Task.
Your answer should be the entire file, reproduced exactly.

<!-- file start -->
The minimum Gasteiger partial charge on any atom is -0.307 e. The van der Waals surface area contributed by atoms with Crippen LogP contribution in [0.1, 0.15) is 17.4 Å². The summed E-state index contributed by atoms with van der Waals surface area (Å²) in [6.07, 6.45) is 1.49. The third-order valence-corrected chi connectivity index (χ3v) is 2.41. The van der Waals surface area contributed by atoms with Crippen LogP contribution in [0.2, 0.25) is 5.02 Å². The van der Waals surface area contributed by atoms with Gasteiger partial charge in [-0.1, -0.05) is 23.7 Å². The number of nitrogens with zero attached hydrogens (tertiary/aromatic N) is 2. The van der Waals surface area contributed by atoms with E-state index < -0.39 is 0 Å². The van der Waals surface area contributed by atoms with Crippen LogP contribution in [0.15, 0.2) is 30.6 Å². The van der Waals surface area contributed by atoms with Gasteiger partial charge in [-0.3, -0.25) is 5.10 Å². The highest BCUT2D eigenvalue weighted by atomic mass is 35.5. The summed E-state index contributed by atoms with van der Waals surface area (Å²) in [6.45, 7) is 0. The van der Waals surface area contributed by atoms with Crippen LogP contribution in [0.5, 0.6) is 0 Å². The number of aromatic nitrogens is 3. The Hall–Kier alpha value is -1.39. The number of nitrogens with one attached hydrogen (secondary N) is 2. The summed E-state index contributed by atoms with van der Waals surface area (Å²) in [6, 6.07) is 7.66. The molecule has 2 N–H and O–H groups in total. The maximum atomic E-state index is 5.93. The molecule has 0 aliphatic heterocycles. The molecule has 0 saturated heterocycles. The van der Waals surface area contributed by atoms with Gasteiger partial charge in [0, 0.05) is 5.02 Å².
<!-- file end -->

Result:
The minimum Gasteiger partial charge on any atom is -0.307 e. The van der Waals surface area contributed by atoms with Crippen LogP contribution in [0.1, 0.15) is 17.4 Å². The summed E-state index contributed by atoms with van der Waals surface area (Å²) in [6.07, 6.45) is 1.49. The third-order valence-corrected chi connectivity index (χ3v) is 2.41. The van der Waals surface area contributed by atoms with Crippen LogP contribution in [0.2, 0.25) is 5.02 Å². The van der Waals surface area contributed by atoms with Gasteiger partial charge in [-0.1, -0.05) is 23.7 Å². The number of nitrogens with zero attached hydrogens (tertiary/aromatic N) is 2. The van der Waals surface area contributed by atoms with E-state index < -0.39 is 0 Å². The van der Waals surface area contributed by atoms with Crippen LogP contribution in [0.15, 0.2) is 30.6 Å². The van der Waals surface area contributed by atoms with Gasteiger partial charge in [-0.3, -0.25) is 5.10 Å². The highest BCUT2D eigenvalue weighted by atomic mass is 35.5. The summed E-state index contributed by atoms with van der Waals surface area (Å²) in [6.45, 7) is 0. The van der Waals surface area contributed by atoms with Crippen LogP contribution in [0.5, 0.6) is 0 Å². The number of aromatic nitrogens is 3. The Hall–Kier alpha value is -1.39. The number of nitrogens with one attached hydrogen (secondary N) is 2. The summed E-state index contributed by atoms with van der Waals surface area (Å²) in [6, 6.07) is 7.66. The molecule has 2 N–H and O–H groups in total. The maximum atomic E-state index is 5.93. The molecule has 0 aliphatic heterocycles. The molecule has 0 saturated heterocycles. The van der Waals surface area contributed by atoms with Gasteiger partial charge in [0, 0.05) is 5.02 Å².